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Equine Health Resource

Equine Odontoclastic Tooth Resorption & Hypercementosis, EOTRH

Synonyms: Hypercementosis

The normal equine tooth erupts (moves out of the socket) throughout the life of the horse. In order for this to happen, the attachment between tooth and bony socket must be repeatedly broken down and re-established, with the tooth fixed in its new position.

In EOTRH, this process of release and reattachment is dysfunctional. Either excessive breakdown of the attachment (resorption) or excessive reattachment (cementum production or hypercementosis) occurs. Cementum is the “grout” that lines the tooth and adheres it within the bony socket.

EOTRH was first defined as a syndrome in 2004. It’s causes are poorly understood but there is some thought that it may be brought on by increasing torsional forces as the teeth meet in an increasingly angular way with age.

EOTRH is a disease of the front teeth, the incisors and the canine teeth. It is a very painful condition and usually causes difficulty eating, resistance to bitting, and sometimes salivation, gum recession, and draining tracts or ulcers on the gums overlying the tooth roots. There is a fine line between what is considered normal aging changes versus EOTRH.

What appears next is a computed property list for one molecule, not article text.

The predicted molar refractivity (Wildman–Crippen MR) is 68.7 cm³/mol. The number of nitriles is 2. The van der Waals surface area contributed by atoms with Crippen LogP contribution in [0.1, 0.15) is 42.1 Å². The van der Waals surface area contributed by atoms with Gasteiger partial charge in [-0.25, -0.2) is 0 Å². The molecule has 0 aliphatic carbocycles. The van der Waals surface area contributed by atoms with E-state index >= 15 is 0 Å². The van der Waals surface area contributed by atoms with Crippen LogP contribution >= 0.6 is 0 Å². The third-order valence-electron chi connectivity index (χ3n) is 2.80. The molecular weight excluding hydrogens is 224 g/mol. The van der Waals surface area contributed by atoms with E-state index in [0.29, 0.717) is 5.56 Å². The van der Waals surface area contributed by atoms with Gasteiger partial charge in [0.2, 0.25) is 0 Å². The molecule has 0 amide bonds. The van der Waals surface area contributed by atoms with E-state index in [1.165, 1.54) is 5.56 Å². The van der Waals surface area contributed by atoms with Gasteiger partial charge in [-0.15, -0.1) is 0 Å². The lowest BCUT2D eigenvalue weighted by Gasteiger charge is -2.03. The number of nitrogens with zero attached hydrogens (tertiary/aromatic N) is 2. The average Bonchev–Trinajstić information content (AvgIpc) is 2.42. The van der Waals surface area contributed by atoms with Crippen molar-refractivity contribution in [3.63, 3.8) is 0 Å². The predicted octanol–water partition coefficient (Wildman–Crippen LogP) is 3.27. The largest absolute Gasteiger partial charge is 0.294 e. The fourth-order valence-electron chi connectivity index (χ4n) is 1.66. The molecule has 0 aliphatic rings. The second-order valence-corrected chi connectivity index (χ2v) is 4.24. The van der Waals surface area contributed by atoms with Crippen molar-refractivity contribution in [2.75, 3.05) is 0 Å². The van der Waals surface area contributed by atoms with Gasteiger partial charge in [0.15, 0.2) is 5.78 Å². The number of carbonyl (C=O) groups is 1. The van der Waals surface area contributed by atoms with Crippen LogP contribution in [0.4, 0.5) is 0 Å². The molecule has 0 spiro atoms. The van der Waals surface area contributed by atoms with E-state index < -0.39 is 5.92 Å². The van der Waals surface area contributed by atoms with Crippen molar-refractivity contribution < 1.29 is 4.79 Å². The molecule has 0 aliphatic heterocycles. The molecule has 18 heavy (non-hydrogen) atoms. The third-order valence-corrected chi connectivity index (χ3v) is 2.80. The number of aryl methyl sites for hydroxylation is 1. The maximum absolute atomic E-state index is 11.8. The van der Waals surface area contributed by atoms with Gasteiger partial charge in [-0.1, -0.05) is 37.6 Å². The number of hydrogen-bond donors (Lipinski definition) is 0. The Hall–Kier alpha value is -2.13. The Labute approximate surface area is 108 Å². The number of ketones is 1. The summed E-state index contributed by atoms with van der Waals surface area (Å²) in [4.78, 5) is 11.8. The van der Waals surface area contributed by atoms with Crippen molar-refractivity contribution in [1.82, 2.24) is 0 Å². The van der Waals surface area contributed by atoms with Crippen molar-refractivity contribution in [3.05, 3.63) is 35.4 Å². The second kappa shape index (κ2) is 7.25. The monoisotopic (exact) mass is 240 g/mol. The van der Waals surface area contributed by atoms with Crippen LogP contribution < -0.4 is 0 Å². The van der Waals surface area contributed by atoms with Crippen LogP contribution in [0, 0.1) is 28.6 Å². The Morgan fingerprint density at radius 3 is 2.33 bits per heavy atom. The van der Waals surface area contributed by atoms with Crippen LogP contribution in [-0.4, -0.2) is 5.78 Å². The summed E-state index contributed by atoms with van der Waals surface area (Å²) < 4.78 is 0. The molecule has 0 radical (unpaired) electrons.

Diagnosis requires clinical exam by a vet with dentistry knowledge. Radiographs are diagnostic for the condition. They show the clubbing of the tooth roots and/or resorption of the root or socket as is visible in the accompanying image.

Treatment involves removal of the affected teeth, starting with the worst ones. Whether teeth are removed depends on radiographic appearance and the degree of pain the horse seems to be experiencing. Removal of affected teeth may prevent “spread” to adjacent teeth.

Prognosis & Relevant Factors

The prognosis is poor and the horse will endure ongoing pain if the teeth are not removed. The prognosis is good once the teeth have been removed, with complete healing and resolution of pain in a few weeks.


  • Are you sure that the diagnosis is EOTRH?
  • At what point should the teeth be removed?
  • Will removal of the teeth now prevent this condition in adjacent teeth?
  • How much pain do you think my horse is experiencing?

    Since we don't completely understand EOTRH, it is difficult to know how to prevent it. There is thought that the excessive angulation of incisors in older horse teeth may predispose to the condition by placing excessive torque on the attachments. Overzealous dentistry with heating and repetitive vibration of the teeth has been postulated to be a factor.

    Other factors that may play a role include insulin resistance, PPID and other hormonal disorders seen in older horses, and the aging process itself.

    Helpful Terms & Topics in HSVGWritten, Reviewed or Shared by Experts in Equine Health

    Helpful Outside ResourcesCredible Equine Health Information on the Internet

    Author: Doug Thal DVM Dipl. ABVP


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